Want to see the big picture of America’s agricultural heritage? Drop in on a meeting of the Corn Items Collectors Assn. Members of that group share a passion for literally everything related to corn.
At a recent CIC meeting held in Mt. Pleasant, Iowa (the group’s meetings are held all over the Midwest), displays ranged from scale model toys to handmade husking hooks, early hand-cranked shellers to shock tiers, husking contests to sweet corn cutters. Some of the pieces dated to the American Civil War; all told eloquent stories of the past.
Hitting the road with cornhusking hooks
An avid contestant in contemporary cornhusking contests, Richard Humes, Little York, Illinois, has a particular interest in collectibles related to husking contests of yesteryear. At the Mt. Pleasant show, he displayed an original salesman’s case packed with 33 husking hooks and pegs produced by R.F. Clark Mfg., Chicago.
The case, which dates to about 1911, looks to be made of leather. In fact, it is made of a heavy cardboard, a material commonly used in inexpensive luggage decades ago, stained to look like leather and trimmed with metal buckles and hinges. “That’s what makes it so neat,” Richard says. “It’s the only salesman’s case I’ve ever seen.”
Boss and Key were the leading manufacturers of hooks and pegs, he says. A smaller competitor, Clark was a glove manufacturer that must have sensed the possibility in a related market. Volume business was the key. “Hooks and pegs didn’t sell for much,” Richard says. “Hooks for maybe 25 cents, pegs for about 8 cents. You would have bought them at the general store.”
Rare Hawley sheller
Roger Sullens showed his pride and a joy, a cast iron corn sheller patented in 1879 by Illinois minister James Hawley. Roger, who lives in Salem, Illinois, spent years searching for a Hawley sheller. His motivation? Geography. “James Hawley lived in Odin, Illinois, just 5 miles from our home,” Roger explains. “We had heard about his corn sheller patent for years but nobody had ever seen one of them.”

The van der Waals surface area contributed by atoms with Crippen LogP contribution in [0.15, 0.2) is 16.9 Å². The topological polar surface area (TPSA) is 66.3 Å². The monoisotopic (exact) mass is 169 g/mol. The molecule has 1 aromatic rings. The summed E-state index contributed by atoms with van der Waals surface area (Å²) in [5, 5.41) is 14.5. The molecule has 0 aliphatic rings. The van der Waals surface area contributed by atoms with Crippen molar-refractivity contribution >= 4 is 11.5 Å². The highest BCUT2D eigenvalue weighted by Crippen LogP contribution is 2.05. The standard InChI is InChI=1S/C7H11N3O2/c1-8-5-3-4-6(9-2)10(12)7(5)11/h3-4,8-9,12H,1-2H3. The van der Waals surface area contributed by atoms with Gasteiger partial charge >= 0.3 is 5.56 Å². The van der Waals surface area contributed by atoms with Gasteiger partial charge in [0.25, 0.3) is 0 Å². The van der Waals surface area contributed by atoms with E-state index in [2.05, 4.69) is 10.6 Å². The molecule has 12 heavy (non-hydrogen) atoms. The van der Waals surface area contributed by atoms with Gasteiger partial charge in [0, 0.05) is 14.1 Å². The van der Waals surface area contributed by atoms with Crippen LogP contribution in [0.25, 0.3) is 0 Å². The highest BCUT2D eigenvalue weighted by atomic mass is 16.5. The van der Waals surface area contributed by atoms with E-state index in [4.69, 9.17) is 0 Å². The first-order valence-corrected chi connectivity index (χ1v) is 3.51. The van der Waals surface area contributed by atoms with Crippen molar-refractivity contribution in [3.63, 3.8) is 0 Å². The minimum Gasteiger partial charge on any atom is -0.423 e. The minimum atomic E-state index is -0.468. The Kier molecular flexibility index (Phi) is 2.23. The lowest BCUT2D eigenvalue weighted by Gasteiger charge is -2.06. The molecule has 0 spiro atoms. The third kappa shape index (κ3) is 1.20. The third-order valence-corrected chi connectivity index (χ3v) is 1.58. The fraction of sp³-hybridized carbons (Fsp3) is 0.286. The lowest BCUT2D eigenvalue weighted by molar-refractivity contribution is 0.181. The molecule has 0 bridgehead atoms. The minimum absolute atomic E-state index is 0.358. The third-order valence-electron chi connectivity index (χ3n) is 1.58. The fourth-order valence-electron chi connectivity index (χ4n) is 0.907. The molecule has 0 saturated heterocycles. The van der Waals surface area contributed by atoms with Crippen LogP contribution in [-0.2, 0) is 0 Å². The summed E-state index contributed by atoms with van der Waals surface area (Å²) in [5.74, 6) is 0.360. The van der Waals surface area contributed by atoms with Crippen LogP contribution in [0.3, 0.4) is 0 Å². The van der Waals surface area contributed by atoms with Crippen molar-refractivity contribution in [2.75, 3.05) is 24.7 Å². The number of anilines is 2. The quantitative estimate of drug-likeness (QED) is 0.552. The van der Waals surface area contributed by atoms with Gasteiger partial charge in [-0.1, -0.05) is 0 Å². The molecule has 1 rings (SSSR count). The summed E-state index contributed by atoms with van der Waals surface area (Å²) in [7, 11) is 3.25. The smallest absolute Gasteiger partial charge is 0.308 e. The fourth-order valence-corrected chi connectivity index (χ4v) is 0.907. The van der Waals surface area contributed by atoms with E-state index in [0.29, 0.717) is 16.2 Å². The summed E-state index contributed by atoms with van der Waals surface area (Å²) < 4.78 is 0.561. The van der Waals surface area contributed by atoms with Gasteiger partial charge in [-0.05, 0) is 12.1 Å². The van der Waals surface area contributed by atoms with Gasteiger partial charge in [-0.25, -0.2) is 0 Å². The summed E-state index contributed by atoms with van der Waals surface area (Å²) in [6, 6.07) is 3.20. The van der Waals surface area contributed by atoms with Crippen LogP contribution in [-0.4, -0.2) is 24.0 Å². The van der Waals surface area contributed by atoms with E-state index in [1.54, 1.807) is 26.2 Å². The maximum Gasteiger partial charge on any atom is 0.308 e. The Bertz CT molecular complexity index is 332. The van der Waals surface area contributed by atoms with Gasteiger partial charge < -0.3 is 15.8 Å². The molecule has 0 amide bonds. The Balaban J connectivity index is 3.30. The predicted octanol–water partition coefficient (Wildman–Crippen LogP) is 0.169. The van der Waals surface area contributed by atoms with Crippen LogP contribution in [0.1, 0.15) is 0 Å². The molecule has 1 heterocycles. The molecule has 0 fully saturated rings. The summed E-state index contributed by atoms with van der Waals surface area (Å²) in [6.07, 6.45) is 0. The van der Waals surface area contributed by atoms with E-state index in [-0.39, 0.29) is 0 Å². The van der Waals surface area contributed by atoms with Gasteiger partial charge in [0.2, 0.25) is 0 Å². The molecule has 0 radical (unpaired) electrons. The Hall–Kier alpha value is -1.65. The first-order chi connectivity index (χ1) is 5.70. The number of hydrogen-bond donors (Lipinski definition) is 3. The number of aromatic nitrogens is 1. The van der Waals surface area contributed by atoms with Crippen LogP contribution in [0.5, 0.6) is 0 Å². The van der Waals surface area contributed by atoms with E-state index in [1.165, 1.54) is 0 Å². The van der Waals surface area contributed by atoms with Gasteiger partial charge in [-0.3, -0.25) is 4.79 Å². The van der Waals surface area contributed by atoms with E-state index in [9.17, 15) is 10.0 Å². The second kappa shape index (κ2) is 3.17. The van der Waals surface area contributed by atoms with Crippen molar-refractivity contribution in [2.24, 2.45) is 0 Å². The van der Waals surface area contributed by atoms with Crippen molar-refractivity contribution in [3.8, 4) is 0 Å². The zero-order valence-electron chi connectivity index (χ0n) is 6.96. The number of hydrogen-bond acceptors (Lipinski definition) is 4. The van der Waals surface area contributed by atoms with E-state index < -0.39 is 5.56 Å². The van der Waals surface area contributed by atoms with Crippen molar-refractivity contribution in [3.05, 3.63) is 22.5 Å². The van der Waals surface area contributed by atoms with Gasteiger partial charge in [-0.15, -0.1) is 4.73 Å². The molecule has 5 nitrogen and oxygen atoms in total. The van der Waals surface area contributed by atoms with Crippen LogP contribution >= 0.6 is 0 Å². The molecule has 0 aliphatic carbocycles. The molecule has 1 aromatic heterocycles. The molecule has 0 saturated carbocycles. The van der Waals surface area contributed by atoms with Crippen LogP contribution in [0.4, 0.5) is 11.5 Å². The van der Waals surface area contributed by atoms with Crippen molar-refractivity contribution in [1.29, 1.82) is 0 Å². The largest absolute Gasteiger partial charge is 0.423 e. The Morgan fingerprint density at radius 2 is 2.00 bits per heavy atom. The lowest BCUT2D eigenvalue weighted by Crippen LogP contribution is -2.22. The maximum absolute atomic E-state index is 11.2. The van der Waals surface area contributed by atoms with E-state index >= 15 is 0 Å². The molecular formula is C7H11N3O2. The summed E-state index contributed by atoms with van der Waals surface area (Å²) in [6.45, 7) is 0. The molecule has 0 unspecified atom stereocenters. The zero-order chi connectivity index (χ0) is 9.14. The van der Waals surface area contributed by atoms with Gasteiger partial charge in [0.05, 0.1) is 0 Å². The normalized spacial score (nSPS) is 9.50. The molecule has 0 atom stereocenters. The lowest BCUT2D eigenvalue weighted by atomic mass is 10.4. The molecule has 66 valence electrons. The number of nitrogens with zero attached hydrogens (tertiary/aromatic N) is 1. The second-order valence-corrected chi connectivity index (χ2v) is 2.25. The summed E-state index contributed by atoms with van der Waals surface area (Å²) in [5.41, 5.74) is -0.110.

Then, while reading a magazine’s mystery tool section, he saw a photo of a Hawley sheller. A North Carolina man had one but couldn’t identify it. “He’d bought it at a yard sale,” Roger says. “He had no idea what it was.” Three months later, the sheller was in Roger’s collection. Since then he’s only seen one other Hawley sheller like his. The piece remains a bit of a mystery. “No one around here remembers a casting facility near Odin,” he says. “I don’t know where it was made.”
Husking and planting corn by hand
Bill James, Forest, Ohio, displayed a very nice set of corn tools: hand-held shellers, shock tiers and binders, husking pegs and hooks. The tiers are his favorite item in the category; he concentrates mostly on those made of steel. “I have 50 different brands,” he says.
In his youth, Bill worked on a farm. Later, he attended a state cornhusking contest, “and I met the nicest people,” he says. Today his collection includes tiers like those his granddad used. “A lot of them are just completely worn out,” he says. “You know, if a strap broke on a peg or a hook, they didn’t throw it away. In those days, what you made was what you had to work with.”
A corn jobber dating to about 1865 recalls an era when every kernel of corn was basically planted by hand. Using a jobber, the farmer walked the row, stabbed the device into the ground. Kernels were released into the ground, the jobber was lifted to stab a new hole and the farmer scuffed dirt over the hole with his foot as he advanced across the field. “When I was a kid,” Bill says, “farmers would use an old jobber like this to fill in a place the planter missed.”